Food Shaming and How to Break Out of the Cycle

Sad woman eating donutAre you suffering from food shame? Have you recently encountered someone telling you not to eat something because it is fattening? Do you get looks from people if you eat a cookie? Or maybe you are the one engaging in these behaviors and judging others based on what they eat. The concept of classifying food as “good” or “bad” and then judging others based on where your perception fits is called food shaming.  This can negatively impact your health.


Does this scenario sound familiar to you? You are in the company of a particular family member who once again makes a comment or gives you a look when you reach for a food that they consider “off limits”.  You become extremely frustrated to be on the receiving end of this judgment. As a result, not only do you end up depriving yourself of the food you really want, but you also find yourself experiencing an emotion such as anger. You become angry with this person for making a comment and because then you end up not eating that food to avoid the judgment.


It becomes a vicious cycle in which you may also find yourself engaging in this behavior, such as when you are at the grocery store and see another shopper with a cart full of unhealthy, fat and sugar laden food. You automatically make the assumption that they must be in poor health.


How did this happen? How has this become a socially acceptable norm?


It boils down to influences and messages that you receive throughout life. These messages come early in life from parents and build throughout your years from the media, friends and even healthcare professionals.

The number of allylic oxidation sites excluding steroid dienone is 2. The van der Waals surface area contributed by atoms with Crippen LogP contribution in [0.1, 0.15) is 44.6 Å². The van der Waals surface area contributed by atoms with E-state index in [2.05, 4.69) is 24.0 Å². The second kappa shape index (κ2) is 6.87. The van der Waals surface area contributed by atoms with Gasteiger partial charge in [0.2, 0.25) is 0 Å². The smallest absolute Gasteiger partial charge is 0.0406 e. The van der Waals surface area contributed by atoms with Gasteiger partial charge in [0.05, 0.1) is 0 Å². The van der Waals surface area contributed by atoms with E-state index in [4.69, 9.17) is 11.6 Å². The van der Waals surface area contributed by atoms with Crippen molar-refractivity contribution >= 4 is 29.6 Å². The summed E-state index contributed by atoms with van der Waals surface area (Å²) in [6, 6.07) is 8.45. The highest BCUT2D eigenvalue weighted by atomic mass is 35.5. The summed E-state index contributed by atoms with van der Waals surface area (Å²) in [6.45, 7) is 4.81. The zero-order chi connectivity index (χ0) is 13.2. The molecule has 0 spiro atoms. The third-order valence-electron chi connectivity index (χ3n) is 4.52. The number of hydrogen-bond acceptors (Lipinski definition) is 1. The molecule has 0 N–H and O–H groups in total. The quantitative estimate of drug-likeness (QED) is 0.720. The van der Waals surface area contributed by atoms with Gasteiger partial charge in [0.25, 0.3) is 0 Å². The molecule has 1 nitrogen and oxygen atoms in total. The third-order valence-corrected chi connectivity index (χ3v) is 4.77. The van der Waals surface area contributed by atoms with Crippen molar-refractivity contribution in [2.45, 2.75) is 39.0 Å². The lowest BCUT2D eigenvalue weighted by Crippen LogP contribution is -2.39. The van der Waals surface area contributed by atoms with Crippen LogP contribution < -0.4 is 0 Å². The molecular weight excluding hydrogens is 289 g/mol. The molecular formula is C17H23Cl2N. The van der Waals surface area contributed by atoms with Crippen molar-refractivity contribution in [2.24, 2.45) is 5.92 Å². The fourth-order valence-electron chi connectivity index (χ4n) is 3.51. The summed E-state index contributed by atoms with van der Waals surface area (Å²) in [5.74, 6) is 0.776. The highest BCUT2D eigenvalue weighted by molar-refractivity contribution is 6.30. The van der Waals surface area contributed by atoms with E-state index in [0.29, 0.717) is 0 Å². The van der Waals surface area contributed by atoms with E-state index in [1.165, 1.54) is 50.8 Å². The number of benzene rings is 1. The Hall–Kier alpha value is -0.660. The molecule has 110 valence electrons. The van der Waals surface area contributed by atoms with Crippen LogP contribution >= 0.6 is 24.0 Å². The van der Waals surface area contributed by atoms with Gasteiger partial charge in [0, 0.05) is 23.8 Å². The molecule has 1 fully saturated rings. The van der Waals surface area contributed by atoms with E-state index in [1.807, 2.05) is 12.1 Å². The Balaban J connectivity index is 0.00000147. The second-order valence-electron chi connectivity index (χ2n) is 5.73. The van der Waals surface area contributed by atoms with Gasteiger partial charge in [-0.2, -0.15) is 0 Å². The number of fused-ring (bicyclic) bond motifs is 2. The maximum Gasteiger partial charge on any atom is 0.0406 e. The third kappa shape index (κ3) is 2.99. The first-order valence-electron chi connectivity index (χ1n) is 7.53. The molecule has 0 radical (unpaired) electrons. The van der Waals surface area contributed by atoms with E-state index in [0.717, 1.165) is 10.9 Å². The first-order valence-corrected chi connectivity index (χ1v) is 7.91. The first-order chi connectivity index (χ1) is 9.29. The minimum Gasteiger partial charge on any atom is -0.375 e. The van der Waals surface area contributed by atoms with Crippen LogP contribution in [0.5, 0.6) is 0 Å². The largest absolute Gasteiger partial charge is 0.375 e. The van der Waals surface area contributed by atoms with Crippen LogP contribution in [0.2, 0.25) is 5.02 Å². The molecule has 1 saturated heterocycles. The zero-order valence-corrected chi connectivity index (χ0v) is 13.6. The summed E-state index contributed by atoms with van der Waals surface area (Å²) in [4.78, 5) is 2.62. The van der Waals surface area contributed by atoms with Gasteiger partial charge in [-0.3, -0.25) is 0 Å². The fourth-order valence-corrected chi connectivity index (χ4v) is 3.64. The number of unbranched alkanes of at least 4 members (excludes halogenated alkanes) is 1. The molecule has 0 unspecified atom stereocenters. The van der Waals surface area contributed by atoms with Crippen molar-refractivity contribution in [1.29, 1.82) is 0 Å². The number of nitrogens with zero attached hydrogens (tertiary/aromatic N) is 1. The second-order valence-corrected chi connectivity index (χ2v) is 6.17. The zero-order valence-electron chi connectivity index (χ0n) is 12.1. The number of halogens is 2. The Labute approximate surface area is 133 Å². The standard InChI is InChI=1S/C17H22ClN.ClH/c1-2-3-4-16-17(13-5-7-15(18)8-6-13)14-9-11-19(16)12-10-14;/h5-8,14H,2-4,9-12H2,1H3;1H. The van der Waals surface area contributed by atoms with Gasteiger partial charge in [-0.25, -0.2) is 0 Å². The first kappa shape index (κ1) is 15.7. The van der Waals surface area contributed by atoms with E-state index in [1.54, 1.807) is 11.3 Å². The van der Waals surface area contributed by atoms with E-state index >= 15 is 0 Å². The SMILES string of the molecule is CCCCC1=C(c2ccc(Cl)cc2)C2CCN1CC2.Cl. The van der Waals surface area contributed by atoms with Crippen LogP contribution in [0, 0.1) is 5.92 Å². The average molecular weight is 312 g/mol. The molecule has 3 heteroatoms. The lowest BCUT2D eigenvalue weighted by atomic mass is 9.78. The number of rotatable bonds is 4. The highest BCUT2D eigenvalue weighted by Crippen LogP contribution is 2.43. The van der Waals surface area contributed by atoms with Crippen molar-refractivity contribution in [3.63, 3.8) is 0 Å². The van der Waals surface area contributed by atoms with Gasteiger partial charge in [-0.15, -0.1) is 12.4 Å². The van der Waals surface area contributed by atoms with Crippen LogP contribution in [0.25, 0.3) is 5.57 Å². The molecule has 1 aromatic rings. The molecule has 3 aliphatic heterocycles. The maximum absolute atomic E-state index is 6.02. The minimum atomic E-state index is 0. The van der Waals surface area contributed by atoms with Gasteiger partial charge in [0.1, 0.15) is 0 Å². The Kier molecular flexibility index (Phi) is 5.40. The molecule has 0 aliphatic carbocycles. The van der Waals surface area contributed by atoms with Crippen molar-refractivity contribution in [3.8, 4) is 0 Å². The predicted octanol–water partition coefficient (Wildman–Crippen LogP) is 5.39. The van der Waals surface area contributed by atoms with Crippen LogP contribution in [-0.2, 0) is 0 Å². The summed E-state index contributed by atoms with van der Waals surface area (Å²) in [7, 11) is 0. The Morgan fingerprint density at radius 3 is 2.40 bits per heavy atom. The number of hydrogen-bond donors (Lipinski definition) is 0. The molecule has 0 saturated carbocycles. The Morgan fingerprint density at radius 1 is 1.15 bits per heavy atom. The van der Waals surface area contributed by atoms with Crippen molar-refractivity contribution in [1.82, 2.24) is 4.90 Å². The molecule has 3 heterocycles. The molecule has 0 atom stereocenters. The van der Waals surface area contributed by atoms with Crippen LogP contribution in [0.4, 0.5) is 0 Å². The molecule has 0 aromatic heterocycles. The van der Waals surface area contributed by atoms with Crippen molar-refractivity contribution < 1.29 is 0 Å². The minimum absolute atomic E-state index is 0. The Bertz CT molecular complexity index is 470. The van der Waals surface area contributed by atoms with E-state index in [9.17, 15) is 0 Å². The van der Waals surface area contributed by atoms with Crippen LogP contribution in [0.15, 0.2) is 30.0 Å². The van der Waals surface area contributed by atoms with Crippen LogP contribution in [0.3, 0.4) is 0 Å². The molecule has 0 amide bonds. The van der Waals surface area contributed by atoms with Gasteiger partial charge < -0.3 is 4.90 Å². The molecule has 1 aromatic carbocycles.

What you may not realize is how detrimental this is to your health and mental well-being. These kinds of beliefs and thought processes go against your natural feeding instincts. You are born with natural hunger and satiety cues. Allowing food shaming to influence you effectively violates these inborn cues. Instead of indulging in a craving when you are actually hungry for it, you are doing yourself a great disservice and instead create feelings of deprivation and anger. Feelings of deprivation and anger can then backfire and cause an overeating episode in an effort to satisfy the deprivation and quell the anger. Overeating episodes such as this often happen when you are not actually hungry. This then results in feeling bloated and lethargic as well as powerless over how much you just consumed. So the anger and deprivation finally result in powerlessness and low self-efficacy from the loss of control.


How can you best defend yourself from food shaming? You need to embrace intuitive eating to tune into your physiological cues to eating, avoid emotional eating, develop a healthy relationship or make peace with food, and respect your body. Intuitive eating brings you back to your roots and re-engages you with your innate drive to eat.


Now it’s your turn to take action: What will you do this week to combat food shaming?



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